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Athiests in AA??

Old 01-08-2007, 02:51 AM
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Sugah

I've been reading Francis Hartigan's book on Bill W. Your question - am I an atheist - just made me think about something Ive just quoted to another member in a PM -

"Yet there are also ways in which Bill never stopped being the man he was before that event. His belief in God might have become unshakeable, but he could never embrace any theology or even the divinity of Jesus, and he went to his grave unable to give his own personal idea of God much definition"
Piercing the hard shell of ego and self-imposed isolation is the start of the "spiritual" journey. Letting in the energy of "outside". That's as much HP as I need to get sober. Today, it's as much HP as I can handle!
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Old 01-08-2007, 08:39 AM
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I've read similar things about Bill W., Paul. And I can relate to the quote that you posted. No one could convince me that there is nothing out there but nothing.

I fully accept and understand the need of some for a mythology to explain it. Perhaps I just have come to the place where I don't need the metaphors, though I will say that I find many of them very beautiful. I've spent a great deal of time studying them in various cultures, and as a writer, I've found myself creating my own metaphors -- for the things that I've come to believe are beyond the metaphor cannot really be explained in any other way.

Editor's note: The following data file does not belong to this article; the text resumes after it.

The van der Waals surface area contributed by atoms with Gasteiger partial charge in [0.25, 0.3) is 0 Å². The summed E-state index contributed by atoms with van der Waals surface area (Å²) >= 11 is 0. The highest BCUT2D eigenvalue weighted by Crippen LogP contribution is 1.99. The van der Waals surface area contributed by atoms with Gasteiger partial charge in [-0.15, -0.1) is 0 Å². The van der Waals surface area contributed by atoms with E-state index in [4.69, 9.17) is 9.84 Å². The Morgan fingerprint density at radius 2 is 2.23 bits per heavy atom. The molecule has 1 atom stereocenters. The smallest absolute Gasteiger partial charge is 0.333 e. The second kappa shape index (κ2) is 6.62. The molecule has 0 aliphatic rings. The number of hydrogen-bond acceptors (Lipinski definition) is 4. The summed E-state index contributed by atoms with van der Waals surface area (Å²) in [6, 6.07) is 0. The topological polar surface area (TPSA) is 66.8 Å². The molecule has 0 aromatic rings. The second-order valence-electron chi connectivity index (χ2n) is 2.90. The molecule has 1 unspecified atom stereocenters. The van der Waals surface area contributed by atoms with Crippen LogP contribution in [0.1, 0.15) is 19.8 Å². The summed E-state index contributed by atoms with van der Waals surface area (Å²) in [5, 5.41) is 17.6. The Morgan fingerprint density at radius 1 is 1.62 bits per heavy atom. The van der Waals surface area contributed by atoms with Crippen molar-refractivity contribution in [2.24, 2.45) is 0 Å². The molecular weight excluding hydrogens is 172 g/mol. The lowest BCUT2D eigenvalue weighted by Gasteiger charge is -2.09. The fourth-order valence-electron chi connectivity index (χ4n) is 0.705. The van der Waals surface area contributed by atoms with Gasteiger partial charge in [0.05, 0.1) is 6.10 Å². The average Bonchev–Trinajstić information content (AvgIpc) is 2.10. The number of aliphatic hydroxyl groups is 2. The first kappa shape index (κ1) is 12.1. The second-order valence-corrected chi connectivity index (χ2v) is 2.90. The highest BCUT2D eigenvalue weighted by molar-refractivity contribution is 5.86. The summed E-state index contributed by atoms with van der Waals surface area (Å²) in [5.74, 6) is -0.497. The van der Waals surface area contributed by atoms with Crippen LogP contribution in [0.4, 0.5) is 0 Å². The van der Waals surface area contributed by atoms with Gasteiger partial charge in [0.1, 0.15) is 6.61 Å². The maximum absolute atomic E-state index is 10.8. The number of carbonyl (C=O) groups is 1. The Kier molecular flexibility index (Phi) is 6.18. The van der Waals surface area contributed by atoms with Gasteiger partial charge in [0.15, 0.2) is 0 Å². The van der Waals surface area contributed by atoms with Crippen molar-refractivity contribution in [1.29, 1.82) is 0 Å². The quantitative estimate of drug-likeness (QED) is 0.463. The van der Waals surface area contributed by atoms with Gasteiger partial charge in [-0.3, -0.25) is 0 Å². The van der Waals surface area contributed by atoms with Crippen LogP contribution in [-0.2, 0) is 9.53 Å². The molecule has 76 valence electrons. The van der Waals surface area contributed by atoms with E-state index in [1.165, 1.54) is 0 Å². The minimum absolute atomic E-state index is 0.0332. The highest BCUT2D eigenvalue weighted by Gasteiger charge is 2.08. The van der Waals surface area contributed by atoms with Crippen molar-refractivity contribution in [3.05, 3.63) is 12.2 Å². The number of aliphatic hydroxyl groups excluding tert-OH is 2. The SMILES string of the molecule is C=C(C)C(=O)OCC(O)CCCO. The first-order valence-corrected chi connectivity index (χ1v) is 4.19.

I guess when I think of the word "atheist," I see it as a Judeo-Christian way of indicating "other." Though most Native American cultures (from which I descend) have many intricate myths to explain their god(s), they don't attempt to "convert" any other tribe whose beliefs might differ. They recognize them as different, functioning mythologies -- functioning for the tribe, culture, people. There is no need for conversion or even labeling.

Now, I'm straying. I use the word "god" because most people recognize it as an indication of "beyond." And I do believe that I am beyond, as I believe in energy and that my energy is connected to all other energy in the universe -- I am not the universe. (Very similar to your comments, Paul!) Which means that yes, I believe in something higher and beyond myself. I just do not feel the need to clothe it in anthropomorphic ways...MOST of the time!!

Again....*sigh*.... I stray a bit. The subject line of this thread reads: "Atheists in AA??" and I counter with the question: What is an atheist?

I am a member of AA, I practice the twelve steps for recovery, and I am not a theist, except when I am. *whew*

(remainder of post removed as it once again took a turn and may quite possibly have gone on forever!!)

Peace & Love,
Sugah
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Old 01-08-2007, 12:36 PM
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Sugah - thanks for 2 wonderful posts.